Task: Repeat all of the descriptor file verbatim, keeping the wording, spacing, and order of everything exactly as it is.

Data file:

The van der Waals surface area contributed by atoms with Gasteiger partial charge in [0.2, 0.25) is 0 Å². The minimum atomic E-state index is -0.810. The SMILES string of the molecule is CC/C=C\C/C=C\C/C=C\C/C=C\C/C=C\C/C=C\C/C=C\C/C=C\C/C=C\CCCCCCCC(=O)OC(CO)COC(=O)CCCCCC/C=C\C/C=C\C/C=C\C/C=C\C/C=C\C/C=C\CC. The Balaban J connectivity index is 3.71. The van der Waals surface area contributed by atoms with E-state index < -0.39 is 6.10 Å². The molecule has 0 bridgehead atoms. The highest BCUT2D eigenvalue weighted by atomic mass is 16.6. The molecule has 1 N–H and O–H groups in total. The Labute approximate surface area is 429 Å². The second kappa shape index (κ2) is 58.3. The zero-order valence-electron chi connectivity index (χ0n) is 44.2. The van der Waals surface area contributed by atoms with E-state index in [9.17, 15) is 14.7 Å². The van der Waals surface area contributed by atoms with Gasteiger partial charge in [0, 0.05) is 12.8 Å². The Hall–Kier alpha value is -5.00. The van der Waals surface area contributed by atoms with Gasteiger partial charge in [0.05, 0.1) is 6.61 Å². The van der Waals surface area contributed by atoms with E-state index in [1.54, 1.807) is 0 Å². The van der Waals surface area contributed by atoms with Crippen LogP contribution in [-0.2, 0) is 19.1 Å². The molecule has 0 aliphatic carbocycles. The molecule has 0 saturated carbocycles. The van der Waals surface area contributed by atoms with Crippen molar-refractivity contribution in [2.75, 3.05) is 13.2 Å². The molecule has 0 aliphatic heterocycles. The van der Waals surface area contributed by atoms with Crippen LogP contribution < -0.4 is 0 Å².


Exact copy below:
The van der Waals surface area contributed by atoms with Gasteiger partial charge in [0.2, 0.25) is 0 Å². The minimum atomic E-state index is -0.810. The SMILES string of the molecule is CC/C=C\C/C=C\C/C=C\C/C=C\C/C=C\C/C=C\C/C=C\C/C=C\C/C=C\CCCCCCCC(=O)OC(CO)COC(=O)CCCCCC/C=C\C/C=C\C/C=C\C/C=C\C/C=C\C/C=C\CC. The Balaban J connectivity index is 3.71. The van der Waals surface area contributed by atoms with E-state index < -0.39 is 6.10 Å². The molecule has 0 bridgehead atoms. The highest BCUT2D eigenvalue weighted by atomic mass is 16.6. The molecule has 1 N–H and O–H groups in total. The Labute approximate surface area is 429 Å². The second kappa shape index (κ2) is 58.3. The zero-order valence-electron chi connectivity index (χ0n) is 44.2. The van der Waals surface area contributed by atoms with E-state index in [9.17, 15) is 14.7 Å². The van der Waals surface area contributed by atoms with Gasteiger partial charge in [0, 0.05) is 12.8 Å². The Hall–Kier alpha value is -5.00. The van der Waals surface area contributed by atoms with Gasteiger partial charge in [0.05, 0.1) is 6.61 Å². The van der Waals surface area contributed by atoms with E-state index in [1.54, 1.807) is 0 Å². The van der Waals surface area contributed by atoms with Crippen LogP contribution in [-0.2, 0) is 19.1 Å². The molecule has 0 aliphatic carbocycles. The molecule has 0 saturated carbocycles. The van der Waals surface area contributed by atoms with Crippen molar-refractivity contribution in [2.75, 3.05) is 13.2 Å². The molecule has 0 aliphatic heterocycles. The van der Waals surface area contributed by atoms with Crippen LogP contribution < -0.4 is 0 Å².